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How we work out what you have to pay towards help at home or in a care home, where to get independent financial advice and what to do about benefits

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  • Paying for your care and support 

    You should expect to pay towards the cost of your care. The amount you pay depends on your level of need and the value of your income, savings and assets.

  • Paying for your own care - self-funder 

    If you’re paying the full cost of your care to live independently at home or in a care home, you’re known as a self-funder.

  • Independent financial advice 

    If you’re planning for care needs for the future, it is important to get appropriate financial advice

  • Managing someone else's affairs 

    You can apply for the right to look after financial and legal affairs and make decisions for someone else if they aren’t able to do it for themselves.

  • Financial assessment for care at home 

    If your care and support assessment shows that you have eligible needs, you can have a financial assessment to work out how much you’ll need to pay towards your care in your own home, in someone else’s home (shared lives), supported living or extra-care housing.

  • Personal budgets 

    Your personal budget is the total amount of money allocated to you to meet your care and support needs, as agreed in your support plan, following your care and support assessment.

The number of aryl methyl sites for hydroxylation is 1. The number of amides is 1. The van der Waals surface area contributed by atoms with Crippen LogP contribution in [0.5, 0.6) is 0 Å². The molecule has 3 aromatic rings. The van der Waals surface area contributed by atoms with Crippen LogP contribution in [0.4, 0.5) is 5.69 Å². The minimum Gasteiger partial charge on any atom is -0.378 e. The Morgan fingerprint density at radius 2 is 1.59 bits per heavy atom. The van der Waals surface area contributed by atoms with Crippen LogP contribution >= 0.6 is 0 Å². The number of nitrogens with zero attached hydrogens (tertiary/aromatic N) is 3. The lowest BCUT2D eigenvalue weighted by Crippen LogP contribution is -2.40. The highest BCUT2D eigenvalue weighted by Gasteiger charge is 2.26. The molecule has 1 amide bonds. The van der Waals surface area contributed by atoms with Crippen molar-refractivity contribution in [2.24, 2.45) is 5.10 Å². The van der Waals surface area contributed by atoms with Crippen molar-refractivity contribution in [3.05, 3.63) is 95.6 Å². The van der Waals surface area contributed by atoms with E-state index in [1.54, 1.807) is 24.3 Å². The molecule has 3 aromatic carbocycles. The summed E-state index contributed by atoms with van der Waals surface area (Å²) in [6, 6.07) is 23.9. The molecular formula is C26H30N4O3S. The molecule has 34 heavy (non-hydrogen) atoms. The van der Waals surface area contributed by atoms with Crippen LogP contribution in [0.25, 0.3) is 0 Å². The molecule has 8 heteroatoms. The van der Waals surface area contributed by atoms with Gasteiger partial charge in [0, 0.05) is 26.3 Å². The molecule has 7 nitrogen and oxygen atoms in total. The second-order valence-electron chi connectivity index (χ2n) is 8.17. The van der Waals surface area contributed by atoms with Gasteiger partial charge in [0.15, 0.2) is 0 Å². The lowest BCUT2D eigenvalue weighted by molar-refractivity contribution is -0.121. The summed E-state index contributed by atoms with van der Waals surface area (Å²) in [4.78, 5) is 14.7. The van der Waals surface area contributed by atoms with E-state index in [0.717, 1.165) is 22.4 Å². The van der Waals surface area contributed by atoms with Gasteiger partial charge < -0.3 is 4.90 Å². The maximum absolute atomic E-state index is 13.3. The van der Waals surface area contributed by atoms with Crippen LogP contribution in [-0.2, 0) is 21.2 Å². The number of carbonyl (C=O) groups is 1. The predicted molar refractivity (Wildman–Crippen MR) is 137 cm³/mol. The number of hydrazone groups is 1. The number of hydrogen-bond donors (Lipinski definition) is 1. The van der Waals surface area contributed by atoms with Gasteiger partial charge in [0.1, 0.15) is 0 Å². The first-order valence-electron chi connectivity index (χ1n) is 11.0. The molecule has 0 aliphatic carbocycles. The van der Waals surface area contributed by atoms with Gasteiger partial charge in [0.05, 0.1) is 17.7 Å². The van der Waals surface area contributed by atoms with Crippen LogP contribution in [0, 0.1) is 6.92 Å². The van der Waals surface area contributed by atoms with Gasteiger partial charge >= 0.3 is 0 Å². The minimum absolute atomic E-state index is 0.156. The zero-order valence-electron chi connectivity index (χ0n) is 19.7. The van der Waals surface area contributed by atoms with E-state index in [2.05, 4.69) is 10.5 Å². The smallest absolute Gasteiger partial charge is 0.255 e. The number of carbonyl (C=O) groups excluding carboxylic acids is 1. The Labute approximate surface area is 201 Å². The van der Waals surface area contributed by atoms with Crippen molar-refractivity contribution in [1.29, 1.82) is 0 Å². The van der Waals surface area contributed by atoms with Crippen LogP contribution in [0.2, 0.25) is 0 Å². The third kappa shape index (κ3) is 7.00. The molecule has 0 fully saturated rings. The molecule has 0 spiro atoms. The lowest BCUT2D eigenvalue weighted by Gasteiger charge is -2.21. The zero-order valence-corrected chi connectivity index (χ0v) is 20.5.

• Direct payments 

    If you’re eligible for a personal budget, you can have this money as a direct payment. This means that you can arrange your support directly with the person or organisation you want to use instead of the council arranging services for you.

  • Disabled facilities grant 

    You may be able to get money to help you make changes to your home. The Disabled Facilities Grant can help you with home adaptations costing over £1,000.

  • Financial assessment for a care home 

    If your care and support assessment shows that you have eligible needs, you can have a financial assessment to work out how much you’ll need to pay towards your care home.

  • Using your home to pay for a care home 

    You won’t have to sell your home in your lifetime to pay the cost of a care home.

  • Care homes costing more than we will pay 

    If you choose a care home that costs more than we have allocated for your care, you or someone else will have to make extra payments to cover the shortfall. These are known as ‘top-ups’.

  • Changes to benefits when you go into a care home 

    Some of the benefits you and your carer (or your husband, wife, civil or unmarried partner if they’re not your carer) get will stop or change because you’re no longer living at home.

  • Benefits for adults 

    You may be able to claim benefits or get financial help.

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